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Coeliac disease is a condition in which the immune system reacts abnormally to a protein called gluten, causing damage to the small intestines. The tiny, finger-like projections which line the small intestines become inflamed and flattened. Consequently, nutrient absorption is impaired, and symptoms of malnutrition can result. It is not a food allergy but an auto-immune disease.


What is Gluten?


A protein found in certain common grains:

  • wheat (and its derivatives e.g. triticale, kamut, spelt)

  • barley (and its derivatives e.g. malt)

  • rye

  • oats


Obvious sources of Gluten include breads, cakes, biscuits, pastry, pizza, pasta, batter and breadcrumbs, unless made from gluten-free grains. Beer also contains gluten. Gluten may be found in processed meats (e.g. sausages, rissoles), cornflour (from wheat), stocks, gravies, icing sugar mixture, mayonnaise, vinegars, mustards and pickles.


Coeliac disease compared to Non-coeliac gluten sensitivity


You must be born with the genetic predisposition to develop coeliac disease. The most important genes associated with susceptibility to coeliac disease are HLA DQ2 and HLA DQ8. You can get these tested via a blood test through your GP. Coeliac disease is usually confirmed through the presence of antibodies IgG and IgA (also found through a blood test), as well as a biopsy of the small intestines.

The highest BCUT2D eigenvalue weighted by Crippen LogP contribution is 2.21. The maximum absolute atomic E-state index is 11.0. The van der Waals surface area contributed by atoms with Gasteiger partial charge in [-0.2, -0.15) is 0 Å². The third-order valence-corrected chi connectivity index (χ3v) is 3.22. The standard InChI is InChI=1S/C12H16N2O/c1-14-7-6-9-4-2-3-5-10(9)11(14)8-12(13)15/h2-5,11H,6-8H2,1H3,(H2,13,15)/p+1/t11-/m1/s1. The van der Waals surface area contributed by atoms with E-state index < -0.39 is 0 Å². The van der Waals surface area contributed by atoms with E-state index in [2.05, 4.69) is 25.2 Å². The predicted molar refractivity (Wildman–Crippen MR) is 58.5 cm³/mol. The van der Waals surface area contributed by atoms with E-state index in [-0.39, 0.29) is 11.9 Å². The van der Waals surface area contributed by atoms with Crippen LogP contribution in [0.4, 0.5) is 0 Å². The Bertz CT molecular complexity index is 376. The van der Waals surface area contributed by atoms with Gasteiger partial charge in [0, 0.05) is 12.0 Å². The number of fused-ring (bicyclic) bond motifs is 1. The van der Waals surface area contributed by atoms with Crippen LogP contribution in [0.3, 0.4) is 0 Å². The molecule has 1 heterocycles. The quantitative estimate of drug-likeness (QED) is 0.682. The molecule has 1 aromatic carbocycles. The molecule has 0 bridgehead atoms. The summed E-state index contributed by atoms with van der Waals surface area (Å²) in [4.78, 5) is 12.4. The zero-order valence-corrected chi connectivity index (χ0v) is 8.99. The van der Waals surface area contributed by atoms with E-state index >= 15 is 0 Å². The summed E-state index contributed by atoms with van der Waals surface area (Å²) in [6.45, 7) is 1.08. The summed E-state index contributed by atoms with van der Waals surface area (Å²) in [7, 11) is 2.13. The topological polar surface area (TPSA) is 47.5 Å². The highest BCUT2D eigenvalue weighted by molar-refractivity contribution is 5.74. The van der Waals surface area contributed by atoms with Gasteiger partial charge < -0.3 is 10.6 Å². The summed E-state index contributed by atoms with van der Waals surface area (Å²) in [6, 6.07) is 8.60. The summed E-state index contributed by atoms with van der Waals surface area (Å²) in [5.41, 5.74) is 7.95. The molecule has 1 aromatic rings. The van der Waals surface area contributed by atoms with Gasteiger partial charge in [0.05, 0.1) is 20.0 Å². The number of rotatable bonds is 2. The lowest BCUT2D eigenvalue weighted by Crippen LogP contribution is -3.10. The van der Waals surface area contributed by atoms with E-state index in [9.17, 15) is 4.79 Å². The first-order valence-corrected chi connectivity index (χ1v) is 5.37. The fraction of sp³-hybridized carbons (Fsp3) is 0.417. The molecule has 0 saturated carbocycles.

A condition of gluten sensitivity/intolerance can occur in individuals too. Gluten is one of the most complex proteins we consume. It is a very large molecule relative to other food molecules and, for this reason it is difficult for the human digestive system to break down. The current understanding of gluten sensitivity is that the body views gluten as an invading substance and fights it with inflammation both inside and outside the digestive tract, and perforation of the lining of the gut occurs, creating a condition called Leaky Gut Syndrome. This allows foreign particles (whatever is in the gut, including bacteria) into the bloodstream which sets the body's immune system on 'high alert', resulting in a wide range of symptoms.


Why is it a problem?


Anyone diagnosed with coeliac disease or gluten intolerance/sensitivity would benefit from seeing a Dietitian for our expertise on:

  • What to eat and how to avoid gluten-containing foods,

  • How to read food labels and interpret the ingredients list to avoid the less obvious gluten-containing ingredients,

  • Safe food handling and avoid cross-contamination,

  • How to eat out safely and what to buy

  • Travel tips

  • Navigating takeaways and dining out


Unfortunately, gluten-free foods are not necessarily nutrient-rich foods, so being educated on how to choose healthy gluten-free foods is paramount for a healthy body.


It is also important to restore nutrients that may have been lost prior to diagnosis, and our dietitians can assist in this too.


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